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Thread: Bulls Believe bigger is better

  1. #1
    Member rugersbro's Avatar
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    Jul 2008

    Default Bulls Believe bigger is better

    Alaska Science Forum
    Dec. 23, 2009

    Bulls Believe bigger is better

    By Ned Rozell

    The bull moose rocked his royal headgear from side to side, splintering
    branches as he responded to a hunterıs grunt. The big bull was ready to
    defend the females in his harem from what he perceived to be another bull.
    Watching from a tree, the hunter was thankful for two things: one, he wasnıt
    on the ground; two, he wasnıt a lesser moose on the ground.

    In a mooseıs world, the big guys call the shots. Further proof of that came
    from a study by former researchers at the University of Alaska Fairbanksı
    Institute of Arctic Biology. Kelley Stewart and Terry Bowyer examined two
    groups of moose, one each in Alaska and Russia. They came away on some
    insights on how and why moose invest so much energy in antler development.

    In just a few summer months, moose antlers grow from tiny knobs to immense
    racks that weigh as much as 80 pounds. During June, the points on a mooseıs
    antlers grow more than one centimeter a day. One pound of antler can be
    added to a mooseıs head on a good day of growth.

    Antlers are made of bone, which during growth is covered with furry brown
    velvet. Velvet, rich with blood vessels, nourishes the antlers until they
    stop growing and the bull scrapes the velvet off. A male moose needs plenty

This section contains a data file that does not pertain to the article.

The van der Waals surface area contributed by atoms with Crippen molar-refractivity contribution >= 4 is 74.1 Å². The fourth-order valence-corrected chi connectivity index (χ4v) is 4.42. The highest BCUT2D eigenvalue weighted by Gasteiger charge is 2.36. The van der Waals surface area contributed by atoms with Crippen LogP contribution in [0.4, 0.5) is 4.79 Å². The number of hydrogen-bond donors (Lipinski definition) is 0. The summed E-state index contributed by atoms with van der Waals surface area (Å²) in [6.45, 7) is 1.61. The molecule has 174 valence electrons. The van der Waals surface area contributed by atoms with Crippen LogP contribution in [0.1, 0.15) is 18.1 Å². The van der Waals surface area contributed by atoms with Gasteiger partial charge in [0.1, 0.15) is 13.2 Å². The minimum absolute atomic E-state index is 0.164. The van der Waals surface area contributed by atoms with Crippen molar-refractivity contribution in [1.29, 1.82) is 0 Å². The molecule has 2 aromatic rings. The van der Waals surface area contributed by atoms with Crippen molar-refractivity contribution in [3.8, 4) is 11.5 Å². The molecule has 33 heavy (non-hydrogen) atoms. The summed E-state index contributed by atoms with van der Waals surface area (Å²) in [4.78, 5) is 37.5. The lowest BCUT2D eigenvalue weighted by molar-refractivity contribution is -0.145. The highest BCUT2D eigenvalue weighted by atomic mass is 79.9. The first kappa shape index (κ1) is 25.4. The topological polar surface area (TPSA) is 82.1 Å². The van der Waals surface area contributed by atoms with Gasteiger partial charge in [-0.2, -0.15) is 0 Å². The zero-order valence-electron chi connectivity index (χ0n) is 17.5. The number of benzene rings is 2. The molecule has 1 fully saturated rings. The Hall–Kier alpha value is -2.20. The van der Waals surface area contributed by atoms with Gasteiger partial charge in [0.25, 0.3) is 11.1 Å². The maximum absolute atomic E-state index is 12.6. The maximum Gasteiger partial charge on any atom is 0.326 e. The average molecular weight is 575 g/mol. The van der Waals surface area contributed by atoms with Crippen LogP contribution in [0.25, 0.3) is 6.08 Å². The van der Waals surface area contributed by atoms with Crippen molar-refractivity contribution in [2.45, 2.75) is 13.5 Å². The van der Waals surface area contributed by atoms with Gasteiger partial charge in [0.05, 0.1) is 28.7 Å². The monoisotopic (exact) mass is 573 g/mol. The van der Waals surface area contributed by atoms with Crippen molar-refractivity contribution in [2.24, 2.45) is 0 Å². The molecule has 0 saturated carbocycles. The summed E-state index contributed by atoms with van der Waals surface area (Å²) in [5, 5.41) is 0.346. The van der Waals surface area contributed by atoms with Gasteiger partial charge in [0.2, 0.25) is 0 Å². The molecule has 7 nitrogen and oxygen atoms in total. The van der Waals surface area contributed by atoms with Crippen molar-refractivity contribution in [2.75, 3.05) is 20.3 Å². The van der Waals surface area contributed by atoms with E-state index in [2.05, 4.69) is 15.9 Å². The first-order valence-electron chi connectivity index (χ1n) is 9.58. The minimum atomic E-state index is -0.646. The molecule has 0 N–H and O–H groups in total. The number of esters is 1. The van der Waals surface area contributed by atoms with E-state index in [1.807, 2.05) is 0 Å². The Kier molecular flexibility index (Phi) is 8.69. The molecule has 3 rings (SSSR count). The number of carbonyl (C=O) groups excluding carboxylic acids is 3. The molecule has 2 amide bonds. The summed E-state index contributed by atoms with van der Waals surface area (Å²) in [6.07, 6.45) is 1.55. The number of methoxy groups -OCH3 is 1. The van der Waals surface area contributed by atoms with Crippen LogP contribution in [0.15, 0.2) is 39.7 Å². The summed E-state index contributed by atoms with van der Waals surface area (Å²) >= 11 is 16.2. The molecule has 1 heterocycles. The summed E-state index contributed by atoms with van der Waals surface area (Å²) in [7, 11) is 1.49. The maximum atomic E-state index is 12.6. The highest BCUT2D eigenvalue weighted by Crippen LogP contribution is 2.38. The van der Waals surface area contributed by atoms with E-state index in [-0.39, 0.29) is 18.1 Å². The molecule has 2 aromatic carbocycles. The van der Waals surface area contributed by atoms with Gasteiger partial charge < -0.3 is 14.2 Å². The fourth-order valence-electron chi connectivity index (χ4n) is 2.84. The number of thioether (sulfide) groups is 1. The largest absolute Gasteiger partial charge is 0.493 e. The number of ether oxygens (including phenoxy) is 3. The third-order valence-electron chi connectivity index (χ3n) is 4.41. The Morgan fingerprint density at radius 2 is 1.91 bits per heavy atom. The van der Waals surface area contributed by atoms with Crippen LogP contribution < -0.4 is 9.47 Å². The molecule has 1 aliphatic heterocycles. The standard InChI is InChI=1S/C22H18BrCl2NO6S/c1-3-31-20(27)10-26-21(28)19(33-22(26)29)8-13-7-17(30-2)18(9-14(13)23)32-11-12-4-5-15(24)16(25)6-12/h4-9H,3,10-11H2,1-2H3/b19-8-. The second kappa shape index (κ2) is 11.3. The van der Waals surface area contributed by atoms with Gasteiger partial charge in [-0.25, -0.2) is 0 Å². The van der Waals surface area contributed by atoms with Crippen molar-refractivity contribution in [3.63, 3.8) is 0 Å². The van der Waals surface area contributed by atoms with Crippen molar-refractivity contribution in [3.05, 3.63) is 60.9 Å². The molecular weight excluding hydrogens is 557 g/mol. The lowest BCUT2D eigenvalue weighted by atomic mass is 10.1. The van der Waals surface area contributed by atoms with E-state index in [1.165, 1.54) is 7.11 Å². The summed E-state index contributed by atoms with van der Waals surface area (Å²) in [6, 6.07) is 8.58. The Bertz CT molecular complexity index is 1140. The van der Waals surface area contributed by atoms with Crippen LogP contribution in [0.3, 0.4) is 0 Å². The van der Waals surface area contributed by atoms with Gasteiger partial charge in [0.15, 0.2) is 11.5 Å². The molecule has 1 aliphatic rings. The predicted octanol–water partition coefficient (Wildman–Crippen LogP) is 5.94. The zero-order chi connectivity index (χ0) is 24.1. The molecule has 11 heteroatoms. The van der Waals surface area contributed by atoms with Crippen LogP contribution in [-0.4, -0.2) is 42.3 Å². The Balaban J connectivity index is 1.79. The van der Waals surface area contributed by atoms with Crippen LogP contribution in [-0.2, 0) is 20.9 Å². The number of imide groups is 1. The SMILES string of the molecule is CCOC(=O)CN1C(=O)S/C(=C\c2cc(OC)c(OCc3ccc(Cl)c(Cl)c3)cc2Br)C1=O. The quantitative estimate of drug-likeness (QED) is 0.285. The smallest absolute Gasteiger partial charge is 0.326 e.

of calcium and phosphorus during antler development. Most minerals come from
    willow shoots; some moose chew bones and antlers to increase their intake of

    The payoff for big antlers is worth gnawing a few bones. Dominant bull
    moose, the ones with the biggest racks, are the animals that assemble and
    defend harems of cows. They breed with the cows, passing on their genes,
    while smaller bulls wait in the wings for a chance to sneak in and mate with
    a dominant bullıs cows. Bowyer said thatıs not a good strategy.

    ³If they catch the little guy, theyıll kill him,² he said.

    So whatıs a young moose to do? Stewart and Bowyer discovered that moose
    younger than about eight years old probably donıt mate often. Their
    developing bodies need the minerals that a full-grown bull (about eight to
    11-years-old) can invest directly in its antlers. Stewart said young moose
    would save energy if they didnıt develop antlers, but perhaps they need them
    to spar with younger bulls and develop their pecking order. When a moose
    reaches full size and its body growth is complete, it can shunt most of its
    calcium and phosphorus into its antlers, perhaps even borrowing some from

    In the best-case scenario, a dominant bull avoids fights by intimidating
    other bulls by the sight of its rack alone. But another male of similar body
    and antler size forces even the biggest bull to fight. Bulls clash their
    antlers, knocking them together and pushing like sumo wrestlers until one
    backs down. The battles are extremely energy consumptive and sometimes fatal
    for the loser. The victor is often the one that invested ample energy into
    growing antlers but saved enough to develop a strong body.

    This column is provided as a public service by the Geophysical Institute,
    University of Alaska Fairbanks, in cooperation with the UAF research
    community. Ned Rozell is a science writer at the institute. This column
    first appeared in 1999.

  2. #2
    Moderator LuJon's Avatar
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    Mar 2007
    Palmer, AK


    Interesting article but I doubt the age classification is correct. I would agree 8-11 w/ sheep but think moose is more like 5-9.

  3. #3
    Member Hunt&FishAK's Avatar
    Join Date
    Feb 2009
    Valley trash


    i agree with 5-9 years of age

    Release Lake Trout


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